Wednesday, October 7, 2009

The Monk & The Riddle


“Imagine I have an egg and I want to drop the egg three feet without breaking it. How do I do that?”

The riddle started the book and got me thinking while reading it, wishing to find something within the lines to decipher it. However, it didn’t come to me until the end of the story. We’ll get to that later.

The topic of entrepreneurship always interests me, and this book has been a delightful read, thoughtful and inspiring. It takes you throughout the journey of Lenny, an entrepreneur scraping his way to breathe his venture into life. Along the way, he bump into many walls, but then again, they are there to teach him, they are there to show how badly somebody wants something. And indeed, he pushes his way to finally win the funding from a VC.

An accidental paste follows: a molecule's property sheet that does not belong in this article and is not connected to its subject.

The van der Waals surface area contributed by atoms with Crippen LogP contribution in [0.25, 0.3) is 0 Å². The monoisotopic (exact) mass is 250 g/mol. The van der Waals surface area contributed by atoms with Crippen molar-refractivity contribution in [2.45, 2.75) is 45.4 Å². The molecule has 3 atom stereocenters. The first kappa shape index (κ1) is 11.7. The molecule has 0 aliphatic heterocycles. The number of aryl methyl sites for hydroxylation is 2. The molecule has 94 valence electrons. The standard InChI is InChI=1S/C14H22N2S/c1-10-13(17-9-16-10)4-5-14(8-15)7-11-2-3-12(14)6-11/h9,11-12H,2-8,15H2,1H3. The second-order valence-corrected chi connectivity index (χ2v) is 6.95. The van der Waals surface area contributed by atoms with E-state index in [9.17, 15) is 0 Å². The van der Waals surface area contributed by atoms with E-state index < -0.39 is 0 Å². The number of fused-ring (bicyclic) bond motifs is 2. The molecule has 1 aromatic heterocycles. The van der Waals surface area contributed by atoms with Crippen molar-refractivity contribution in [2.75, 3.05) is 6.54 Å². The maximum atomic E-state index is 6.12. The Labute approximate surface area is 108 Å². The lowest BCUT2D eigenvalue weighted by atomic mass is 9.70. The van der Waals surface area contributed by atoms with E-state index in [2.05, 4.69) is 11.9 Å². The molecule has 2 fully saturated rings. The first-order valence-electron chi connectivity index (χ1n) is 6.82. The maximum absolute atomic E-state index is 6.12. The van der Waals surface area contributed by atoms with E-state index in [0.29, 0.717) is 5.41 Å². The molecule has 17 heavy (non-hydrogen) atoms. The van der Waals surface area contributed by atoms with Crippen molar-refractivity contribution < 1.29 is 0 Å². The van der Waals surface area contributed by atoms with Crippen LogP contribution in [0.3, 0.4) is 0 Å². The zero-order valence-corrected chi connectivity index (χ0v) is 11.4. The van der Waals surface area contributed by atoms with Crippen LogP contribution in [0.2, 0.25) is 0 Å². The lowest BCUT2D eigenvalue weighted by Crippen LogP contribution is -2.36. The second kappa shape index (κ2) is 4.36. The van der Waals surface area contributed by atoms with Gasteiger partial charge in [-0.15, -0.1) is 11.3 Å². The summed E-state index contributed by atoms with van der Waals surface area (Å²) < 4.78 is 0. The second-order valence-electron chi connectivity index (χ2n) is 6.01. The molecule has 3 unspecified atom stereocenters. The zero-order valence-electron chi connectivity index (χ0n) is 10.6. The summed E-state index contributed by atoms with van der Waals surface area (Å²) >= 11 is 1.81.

In between, he learned that though a start-up is made surely to earn profit, he needed something more than just money as the fuel to keep him fired up. A business is merely a financial institution. There must be something more, a purpose that will sustain him when things look bleakest. Something worthy of the immense time and energy, even if it fails. It’s not only the finance, it’s the romance.

In essence, the book inspire me about process. That our primary measure of success should be our excellence – not simply the spoils that come with good fortune. Or in Komisar’s words: “You don’t want to entrust your satisfaction and sense of fulfillment to circumstances outside your control. Instead, base them on you’re the quality of what you do, and who you are, not the success of the business per se.”

Because, when all is said and done, the journey is the reward. There is nothing else. Reaching the end is, well, the end.

"If the egg must fall three feet without a crack, simply extend the trip to four."

No comments:

Post a Comment

Real Time Analytics